Home > Biscuits > Malted Milk Biscuits

Malted Milk Biscuits

Some love them, some hate them, but malted milk biscuits are here to stay. The traditional malted milk biscuit features a charming countryside scene of a field of cows gently munching on some delicious grass.  There are actually three different versions of the pattern – one with two cows, one with a cow and a gate, and one with a milk churn alongside a cow.  Some even feature a close-up of a cow’s head (named Moo-dy, with a typical lack of imagination…)

The name malted milk comes from the malt flavouring – often provided in the form of barley malt extract – which is combined with milk powder within the ingredients list.  Some manufacturers jazz up their malted milk biscuits by covering half the biscuit with a delicious layer of chocolate.

Typically only baked for 5 minutes at a high heat, malted milk biscuits are still popular.  This is despite many people calling them cow biscuits… that’s not their real name though!  In case you forget, the classic malted milk biscuit has its name stamped in little letters (like the Bourbon and Nice!)

Malted milk biscuits are even reasonably healthy – a recent article in the Daily Telegraph had them listed as one of the 10 nicest biscuits to meet the Goverment’s healthy living guidelines – containing less than 20g of sugar for every 100g of delicious biscuits.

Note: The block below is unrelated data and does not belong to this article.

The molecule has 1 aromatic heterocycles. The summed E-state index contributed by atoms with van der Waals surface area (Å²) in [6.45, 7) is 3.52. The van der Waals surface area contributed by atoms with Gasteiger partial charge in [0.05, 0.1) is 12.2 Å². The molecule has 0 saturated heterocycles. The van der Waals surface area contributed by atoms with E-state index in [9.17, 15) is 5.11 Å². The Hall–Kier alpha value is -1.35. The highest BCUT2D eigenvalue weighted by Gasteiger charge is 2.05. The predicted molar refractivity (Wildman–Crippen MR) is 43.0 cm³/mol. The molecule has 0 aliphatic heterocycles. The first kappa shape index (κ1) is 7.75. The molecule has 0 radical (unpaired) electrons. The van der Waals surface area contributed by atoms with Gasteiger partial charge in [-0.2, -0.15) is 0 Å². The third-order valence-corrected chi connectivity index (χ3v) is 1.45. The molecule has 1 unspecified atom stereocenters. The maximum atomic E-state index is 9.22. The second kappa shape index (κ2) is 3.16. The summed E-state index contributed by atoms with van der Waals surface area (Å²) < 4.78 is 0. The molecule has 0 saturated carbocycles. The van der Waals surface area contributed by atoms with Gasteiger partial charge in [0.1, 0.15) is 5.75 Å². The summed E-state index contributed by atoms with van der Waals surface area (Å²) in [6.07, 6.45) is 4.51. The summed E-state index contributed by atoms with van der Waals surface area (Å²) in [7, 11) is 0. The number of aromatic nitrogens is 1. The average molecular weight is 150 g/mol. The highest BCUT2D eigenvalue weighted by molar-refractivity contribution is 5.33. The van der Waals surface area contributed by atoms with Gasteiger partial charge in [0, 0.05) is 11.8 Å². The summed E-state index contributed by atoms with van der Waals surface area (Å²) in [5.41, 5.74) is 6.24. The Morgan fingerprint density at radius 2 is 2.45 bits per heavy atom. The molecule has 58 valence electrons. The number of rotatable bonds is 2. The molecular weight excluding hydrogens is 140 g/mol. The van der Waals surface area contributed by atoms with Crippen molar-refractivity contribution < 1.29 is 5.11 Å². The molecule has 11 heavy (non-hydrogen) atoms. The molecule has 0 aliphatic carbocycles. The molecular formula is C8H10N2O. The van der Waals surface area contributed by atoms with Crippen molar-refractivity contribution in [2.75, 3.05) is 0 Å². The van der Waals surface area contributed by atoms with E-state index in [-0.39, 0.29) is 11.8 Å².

History of Malted Milk Biscuits

Little is known about the origin of these tasty treats, although it is claimed that they were first produced back in 1924 by Elkes Biscuits, which is now owned by the famous Fox Biscuits company.  The company was believed to have added the little cow pictures after the wife of one of the bakers saw some leftover dough and added a cow, and the design stuck for us to enjoy to this day.  We’ve got no idea where the little nibbly bits around the edge came from though!

3 thoughts on “Malted Milk Biscuits

  1. Amanda j Davis

    I love malted milks just taste the best after you’ve dunked them in your tea YUMMY!!!!!

  2. Daniel Collingwood

    Great for eye health improves vision over time but eat them sparinngly. Like all bidcuits don’t gorge them. I eat them with tea or coffee about four to six over a day?

  3. Victor Buchi Iheme

    This is lovely. Your write-up isn’t just beautiful, but educative too. Learning about Fox’s predecessor is amazing. I wish there is an option for an upvote.
    Tower Gate made me love malted biscuits. Having them back here is like having a log of gold.
    Thank you.😊

Leave a Reply

Your email address will not be published. Required fields are marked *

This site uses Akismet to reduce spam. Learn how your comment data is processed.